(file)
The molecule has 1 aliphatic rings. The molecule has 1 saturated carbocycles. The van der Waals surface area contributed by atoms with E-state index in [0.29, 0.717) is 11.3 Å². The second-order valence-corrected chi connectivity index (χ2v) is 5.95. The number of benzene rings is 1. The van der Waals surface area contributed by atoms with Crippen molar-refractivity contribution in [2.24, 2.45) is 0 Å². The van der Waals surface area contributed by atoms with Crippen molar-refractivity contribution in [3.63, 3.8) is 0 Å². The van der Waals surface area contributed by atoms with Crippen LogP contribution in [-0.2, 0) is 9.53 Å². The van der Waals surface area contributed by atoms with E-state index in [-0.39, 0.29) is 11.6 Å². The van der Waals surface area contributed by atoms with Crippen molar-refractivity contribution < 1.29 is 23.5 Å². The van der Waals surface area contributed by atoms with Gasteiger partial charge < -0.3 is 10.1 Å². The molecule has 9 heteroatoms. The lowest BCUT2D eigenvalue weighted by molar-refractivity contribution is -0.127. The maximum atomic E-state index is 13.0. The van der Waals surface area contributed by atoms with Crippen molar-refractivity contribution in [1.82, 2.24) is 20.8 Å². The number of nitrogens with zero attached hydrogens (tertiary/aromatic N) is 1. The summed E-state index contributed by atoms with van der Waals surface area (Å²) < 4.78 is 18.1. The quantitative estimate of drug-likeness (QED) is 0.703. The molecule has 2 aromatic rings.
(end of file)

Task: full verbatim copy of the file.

The molecule has 1 aliphatic rings. The molecule has 1 saturated carbocycles. The van der Waals surface area contributed by atoms with E-state index in [0.29, 0.717) is 11.3 Å². The second-order valence-corrected chi connectivity index (χ2v) is 5.95. The number of benzene rings is 1. The van der Waals surface area contributed by atoms with Crippen molar-refractivity contribution in [2.24, 2.45) is 0 Å². The van der Waals surface area contributed by atoms with Crippen molar-refractivity contribution in [3.63, 3.8) is 0 Å². The van der Waals surface area contributed by atoms with Crippen LogP contribution in [-0.2, 0) is 9.53 Å². The van der Waals surface area contributed by atoms with E-state index in [-0.39, 0.29) is 11.6 Å². The van der Waals surface area contributed by atoms with Crippen molar-refractivity contribution < 1.29 is 23.5 Å². The van der Waals surface area contributed by atoms with Gasteiger partial charge < -0.3 is 10.1 Å². The molecule has 9 heteroatoms. The lowest BCUT2D eigenvalue weighted by molar-refractivity contribution is -0.127. The maximum atomic E-state index is 13.0. The van der Waals surface area contributed by atoms with Crippen molar-refractivity contribution in [1.82, 2.24) is 20.8 Å². The number of nitrogens with zero attached hydrogens (tertiary/aromatic N) is 1. The summed E-state index contributed by atoms with van der Waals surface area (Å²) < 4.78 is 18.1. The quantitative estimate of drug-likeness (QED) is 0.703. The molecule has 2 aromatic rings.